"Three Strikes" For Kids?
June 11, 1996
The California Supreme Court will decide as early as next month whether to apply "three strikes and you're out" laws to juveniles. A law it's reviewing mandates 25 years to life for a third felony.
Study after study confirms that repeat offenders commit much, if not most, of predatory violent crimes. And many juvenile offenders are becoming violent at earlier ages.
- Around 1900, the juvenile court system was established to provide special treatment for young people in trouble -- usually for running away from home, truancy and petty theft.
- By the 1950s and '60s, stealing hubcaps, brawls and drinking had replaced the relatively innocent crimes of that earlier era.
- By the 1960s, perhaps well-intended social program had unintended results -- including a dramatic rise in out-of-wedlock births and a new generation, morally illiterate and ripe for crime.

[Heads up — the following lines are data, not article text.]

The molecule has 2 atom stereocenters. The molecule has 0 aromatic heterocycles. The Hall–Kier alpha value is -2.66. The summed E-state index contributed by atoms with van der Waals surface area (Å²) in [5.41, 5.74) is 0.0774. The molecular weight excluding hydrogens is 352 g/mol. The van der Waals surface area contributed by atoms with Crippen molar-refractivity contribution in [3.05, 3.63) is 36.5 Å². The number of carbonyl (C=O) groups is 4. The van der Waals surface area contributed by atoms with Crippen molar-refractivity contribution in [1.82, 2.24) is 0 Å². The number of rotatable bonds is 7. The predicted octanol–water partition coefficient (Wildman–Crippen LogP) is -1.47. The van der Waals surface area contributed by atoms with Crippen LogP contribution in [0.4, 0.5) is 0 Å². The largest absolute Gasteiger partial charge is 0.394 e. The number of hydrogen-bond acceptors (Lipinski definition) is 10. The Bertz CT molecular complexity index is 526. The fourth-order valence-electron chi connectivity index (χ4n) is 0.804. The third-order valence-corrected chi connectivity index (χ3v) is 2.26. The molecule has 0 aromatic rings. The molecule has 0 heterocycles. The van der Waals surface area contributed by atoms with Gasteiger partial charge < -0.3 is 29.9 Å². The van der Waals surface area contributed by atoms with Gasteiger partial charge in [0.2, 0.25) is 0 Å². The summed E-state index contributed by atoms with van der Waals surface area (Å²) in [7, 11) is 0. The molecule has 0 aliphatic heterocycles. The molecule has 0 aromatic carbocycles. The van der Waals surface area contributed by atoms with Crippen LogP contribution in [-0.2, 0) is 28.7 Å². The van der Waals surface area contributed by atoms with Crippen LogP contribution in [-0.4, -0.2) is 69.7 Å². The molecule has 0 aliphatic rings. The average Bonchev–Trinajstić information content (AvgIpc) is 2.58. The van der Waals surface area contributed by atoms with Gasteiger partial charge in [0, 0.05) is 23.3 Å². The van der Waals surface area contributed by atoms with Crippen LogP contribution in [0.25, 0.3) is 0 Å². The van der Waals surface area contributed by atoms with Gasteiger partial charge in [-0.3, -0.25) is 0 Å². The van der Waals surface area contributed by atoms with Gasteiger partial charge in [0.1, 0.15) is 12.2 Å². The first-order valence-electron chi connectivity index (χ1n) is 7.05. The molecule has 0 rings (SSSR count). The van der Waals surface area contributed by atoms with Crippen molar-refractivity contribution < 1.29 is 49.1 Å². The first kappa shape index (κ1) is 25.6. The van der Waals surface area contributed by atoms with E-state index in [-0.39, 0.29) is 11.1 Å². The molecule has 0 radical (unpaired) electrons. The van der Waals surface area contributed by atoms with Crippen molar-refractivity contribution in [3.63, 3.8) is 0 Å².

- By 1974, nearly half of all serious crime in America was committed by offenders under 18.
By 1984, juveniles were committing 1,130 acts of murder, and accounting for 592,372 arrests for serious felonies such as rape, robbery, aggravated assault and arson.
Today, while homicides committed by adults have declined 18 percent over the past four years, murders by juveniles are up 22 percent and an even more horrendous juvenile crime situation is predicted over the next decade.
Proponents of applying the "three strikes" law to juveniles and subjecting them to adult justice contend that a felony is a felony and should be used to increase sentencing.
Source: Joseph Sorrentino (Los Angeles criminal prosecutor), "A Felony's a Felony, Whether You're a Kid or Adult," USA Today, June 11, 1996.
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